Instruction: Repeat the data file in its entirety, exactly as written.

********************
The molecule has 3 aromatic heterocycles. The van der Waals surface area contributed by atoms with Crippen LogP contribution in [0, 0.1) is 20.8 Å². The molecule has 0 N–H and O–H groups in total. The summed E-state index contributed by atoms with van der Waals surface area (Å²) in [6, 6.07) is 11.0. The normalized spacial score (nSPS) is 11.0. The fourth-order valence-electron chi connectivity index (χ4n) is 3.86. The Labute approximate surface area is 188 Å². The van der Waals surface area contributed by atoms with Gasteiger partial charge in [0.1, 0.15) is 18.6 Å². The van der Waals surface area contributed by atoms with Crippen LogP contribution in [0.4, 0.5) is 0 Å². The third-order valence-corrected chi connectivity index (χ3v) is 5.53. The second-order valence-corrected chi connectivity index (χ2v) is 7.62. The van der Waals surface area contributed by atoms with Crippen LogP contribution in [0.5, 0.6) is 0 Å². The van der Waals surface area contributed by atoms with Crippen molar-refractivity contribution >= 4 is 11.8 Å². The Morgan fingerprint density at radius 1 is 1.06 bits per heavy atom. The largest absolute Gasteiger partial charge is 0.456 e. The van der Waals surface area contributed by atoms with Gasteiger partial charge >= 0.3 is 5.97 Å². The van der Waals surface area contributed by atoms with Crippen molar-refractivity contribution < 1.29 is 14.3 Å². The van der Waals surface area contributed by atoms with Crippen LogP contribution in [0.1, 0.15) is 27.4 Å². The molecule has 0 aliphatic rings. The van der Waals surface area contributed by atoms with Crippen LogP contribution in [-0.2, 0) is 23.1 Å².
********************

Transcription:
The molecule has 3 aromatic heterocycles. The van der Waals surface area contributed by atoms with Crippen LogP contribution in [0, 0.1) is 20.8 Å². The molecule has 0 N–H and O–H groups in total. The summed E-state index contributed by atoms with van der Waals surface area (Å²) in [6, 6.07) is 11.0. The normalized spacial score (nSPS) is 11.0. The fourth-order valence-electron chi connectivity index (χ4n) is 3.86. The Labute approximate surface area is 188 Å². The van der Waals surface area contributed by atoms with Gasteiger partial charge in [0.1, 0.15) is 18.6 Å². The van der Waals surface area contributed by atoms with Crippen LogP contribution in [0.4, 0.5) is 0 Å². The third-order valence-corrected chi connectivity index (χ3v) is 5.53. The second-order valence-corrected chi connectivity index (χ2v) is 7.62. The van der Waals surface area contributed by atoms with Crippen LogP contribution in [0.5, 0.6) is 0 Å². The van der Waals surface area contributed by atoms with Crippen molar-refractivity contribution >= 4 is 11.8 Å². The Morgan fingerprint density at radius 1 is 1.06 bits per heavy atom. The largest absolute Gasteiger partial charge is 0.456 e. The van der Waals surface area contributed by atoms with Gasteiger partial charge >= 0.3 is 5.97 Å². The van der Waals surface area contributed by atoms with Crippen molar-refractivity contribution < 1.29 is 14.3 Å². The van der Waals surface area contributed by atoms with Crippen LogP contribution in [0.1, 0.15) is 27.4 Å². The molecule has 0 aliphatic rings. The van der Waals surface area contributed by atoms with Crippen LogP contribution in [-0.2, 0) is 23.1 Å².